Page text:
Week 4 Reflection Post

Today was my first time reading Obama’s “America is not a post racial society” and I loved how he tried to explain the African American point of view, so that others (outside of the black community) could better understand and share the same feelings as us. In the speech he also explained ways to better our law enforcement so that an Trayvon Martin incident doesn’t happen again. Well, as we can see that isn’t the case because there has been several different incidents that happen after that. However, Obama did have interesting ideas to help citizens gain back some trust with the law enforcement. He mentioned that “it’d be productive for the Justice Department, governors, mayors, to work with law enforcement about training at the state and local levels in order to reduce the kind of mistrust in the system that sometimes currently exists.” I totally agree with this, I think the enforcers of the law should be trained differently. Maybe if they were trained differently, their (the officers who kill unarmed black men) first thought wouldn’t be to kill whenever they felt threatened. Or maybe instead of pulling out gun on unarmed men, they should pull out tasers, that way if they are feeling “threatened” they can hurt the individual instead of killing them. I know that with all the tragedies that has happened with cops killing black men, has really made the black community think negatively about the law enforcements and I think we do need to put something in place so that law enforcement can gain our trust back.


3 thoughts on “Week 4 Reflection Post

  1. Hey! Great thoughts on Obama’s article and on the current state of police-citizen relationships in today’s society. I completely agree that there needs to be a sweeping reformation of the way our police forces respond and interact with the people they protect, especially with minorities and marginalized groups. I think the militarization of police forces adds to the fear that the public feels when dealing with police officers. Personally I feel very uncomfortable with the fact that the police are able to carry out targeted bombings to kill a suspect (as we saw recently in Dallas). I would also go one step further and say that not only do the police need to look at how they conduct themselves, but also how we as people interact with police. Many parents use the police as a threat to reign in an unruly child. This may help immediately, but it creates a distrust of police officers that I personally believe we see today.

  2. I agree with you! I really enjoyed Obama’s speech because unlike many other politicians, he’s not trying to sugarcoat injustice to try and justify these wrong actions. I like that he admits that America is not in a post-racial era and does not try to take the colorblind view that many Americans have adopted. I also really like that he offers solutions. He doesn’t only talk about the bad stuff but also gives society some hope that we can get better. I think with this particular subject of police brutality, the most important solution is retraining officers so that their first instinct is not to shoot someone who they feel is threatening. I think your suggestion of tasers is interesting because it would decrease the number of deaths, however, I still think different measures should be taken. It’s the fact that these officers stereotype the black males which makes post-racial America harder to get to. That’s why I think retraining officers’ stereotypes is the main solution.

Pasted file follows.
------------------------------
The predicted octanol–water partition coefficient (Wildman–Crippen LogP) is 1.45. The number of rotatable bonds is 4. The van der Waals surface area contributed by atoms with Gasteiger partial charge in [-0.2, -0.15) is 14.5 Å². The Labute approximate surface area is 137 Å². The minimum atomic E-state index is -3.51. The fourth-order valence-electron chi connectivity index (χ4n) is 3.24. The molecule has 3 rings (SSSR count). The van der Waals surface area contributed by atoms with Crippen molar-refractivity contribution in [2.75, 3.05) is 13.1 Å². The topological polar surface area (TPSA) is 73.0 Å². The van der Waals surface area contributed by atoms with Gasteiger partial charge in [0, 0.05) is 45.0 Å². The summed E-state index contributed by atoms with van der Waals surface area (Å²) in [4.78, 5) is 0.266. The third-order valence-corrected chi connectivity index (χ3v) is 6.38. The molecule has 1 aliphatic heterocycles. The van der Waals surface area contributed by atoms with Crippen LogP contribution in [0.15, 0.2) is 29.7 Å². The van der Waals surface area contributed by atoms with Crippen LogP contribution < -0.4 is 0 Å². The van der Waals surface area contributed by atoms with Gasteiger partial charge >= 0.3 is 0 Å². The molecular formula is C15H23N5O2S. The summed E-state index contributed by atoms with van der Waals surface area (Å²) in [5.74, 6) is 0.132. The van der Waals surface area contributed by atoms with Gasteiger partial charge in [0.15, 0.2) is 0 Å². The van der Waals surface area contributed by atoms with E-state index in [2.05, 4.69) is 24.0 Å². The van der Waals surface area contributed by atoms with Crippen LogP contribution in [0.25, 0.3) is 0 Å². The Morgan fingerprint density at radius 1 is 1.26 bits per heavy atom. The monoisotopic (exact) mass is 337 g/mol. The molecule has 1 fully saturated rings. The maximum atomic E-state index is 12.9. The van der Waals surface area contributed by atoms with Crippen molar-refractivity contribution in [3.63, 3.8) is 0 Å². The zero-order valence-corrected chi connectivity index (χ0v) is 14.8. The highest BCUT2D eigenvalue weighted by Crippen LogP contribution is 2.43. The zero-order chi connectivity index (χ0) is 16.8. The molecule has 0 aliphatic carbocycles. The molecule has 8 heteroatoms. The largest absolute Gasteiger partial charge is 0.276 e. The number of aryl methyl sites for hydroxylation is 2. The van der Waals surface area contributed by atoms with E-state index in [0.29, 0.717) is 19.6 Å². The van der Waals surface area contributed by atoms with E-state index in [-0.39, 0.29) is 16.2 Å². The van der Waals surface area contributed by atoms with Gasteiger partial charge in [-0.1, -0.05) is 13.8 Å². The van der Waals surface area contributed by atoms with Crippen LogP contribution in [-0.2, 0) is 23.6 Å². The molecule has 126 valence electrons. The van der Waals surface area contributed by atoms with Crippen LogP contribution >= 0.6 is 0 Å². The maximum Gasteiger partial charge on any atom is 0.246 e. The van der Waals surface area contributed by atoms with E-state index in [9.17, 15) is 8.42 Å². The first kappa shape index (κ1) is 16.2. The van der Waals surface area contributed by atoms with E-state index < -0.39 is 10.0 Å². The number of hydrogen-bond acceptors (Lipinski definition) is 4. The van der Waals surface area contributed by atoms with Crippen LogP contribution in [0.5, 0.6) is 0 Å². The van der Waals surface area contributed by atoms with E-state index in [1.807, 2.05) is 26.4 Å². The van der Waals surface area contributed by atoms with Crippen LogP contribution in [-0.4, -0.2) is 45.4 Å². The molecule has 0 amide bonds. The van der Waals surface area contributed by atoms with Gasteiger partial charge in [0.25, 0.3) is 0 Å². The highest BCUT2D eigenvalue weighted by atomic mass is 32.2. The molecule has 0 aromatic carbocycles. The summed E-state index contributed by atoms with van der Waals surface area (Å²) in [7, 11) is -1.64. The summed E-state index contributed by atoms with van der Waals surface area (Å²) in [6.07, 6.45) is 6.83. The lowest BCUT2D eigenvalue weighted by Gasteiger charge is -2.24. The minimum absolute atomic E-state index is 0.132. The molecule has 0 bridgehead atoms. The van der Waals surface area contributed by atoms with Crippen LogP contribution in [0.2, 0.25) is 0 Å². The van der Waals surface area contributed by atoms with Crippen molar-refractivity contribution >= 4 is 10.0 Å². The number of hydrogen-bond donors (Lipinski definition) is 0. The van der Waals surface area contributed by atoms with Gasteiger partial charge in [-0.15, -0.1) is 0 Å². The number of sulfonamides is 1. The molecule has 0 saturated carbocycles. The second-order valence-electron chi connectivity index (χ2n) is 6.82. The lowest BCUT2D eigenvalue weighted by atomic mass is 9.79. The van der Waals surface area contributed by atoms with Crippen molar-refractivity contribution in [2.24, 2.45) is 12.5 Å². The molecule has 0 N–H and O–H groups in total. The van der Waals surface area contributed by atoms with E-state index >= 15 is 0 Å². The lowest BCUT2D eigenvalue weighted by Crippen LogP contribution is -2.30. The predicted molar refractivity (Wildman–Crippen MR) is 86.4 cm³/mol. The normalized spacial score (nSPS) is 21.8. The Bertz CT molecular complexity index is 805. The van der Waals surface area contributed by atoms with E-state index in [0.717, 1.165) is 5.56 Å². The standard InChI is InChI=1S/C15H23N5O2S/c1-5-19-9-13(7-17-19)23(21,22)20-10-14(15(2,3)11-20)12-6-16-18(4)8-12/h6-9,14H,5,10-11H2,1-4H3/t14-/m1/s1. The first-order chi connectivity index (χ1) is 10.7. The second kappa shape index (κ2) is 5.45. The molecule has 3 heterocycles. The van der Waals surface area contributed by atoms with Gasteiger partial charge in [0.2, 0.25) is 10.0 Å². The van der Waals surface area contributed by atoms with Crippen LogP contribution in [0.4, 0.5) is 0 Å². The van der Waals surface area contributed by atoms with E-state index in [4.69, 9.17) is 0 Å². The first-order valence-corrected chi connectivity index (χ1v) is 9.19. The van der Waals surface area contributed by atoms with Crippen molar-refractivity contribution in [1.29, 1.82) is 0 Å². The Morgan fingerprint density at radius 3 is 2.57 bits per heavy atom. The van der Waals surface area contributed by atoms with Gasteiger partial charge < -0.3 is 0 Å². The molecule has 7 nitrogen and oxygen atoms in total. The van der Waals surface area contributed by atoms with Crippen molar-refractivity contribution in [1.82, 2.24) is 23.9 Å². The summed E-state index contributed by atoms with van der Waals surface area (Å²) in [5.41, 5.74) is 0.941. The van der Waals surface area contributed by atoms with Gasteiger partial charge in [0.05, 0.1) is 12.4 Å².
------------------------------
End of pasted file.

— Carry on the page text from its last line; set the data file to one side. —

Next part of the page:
3. Hi! I really enjoyed reading your thoughts on President Obama’s discussion of racial tension (particularly Trayvon Martin). This has been something I have struggled with quite a lot in recent months, as I am not an African American and I just simply don’t understand as much of the situation as I possibly could. Unfortunately, we are in a state in this country where it seems the majority of those in power (or hoping to be after the election) are ignorant to the realities of racial issues and the point behind Black Lives Matter and other such movements. I may not fully understand the issue today, tomorrow, or ever, but I hope that, if I can get one thing from this course, it is a stronger understanding of the situation, which will only strengthen my support of any race-related equality movements supported largely by the Democratic party. Great work!

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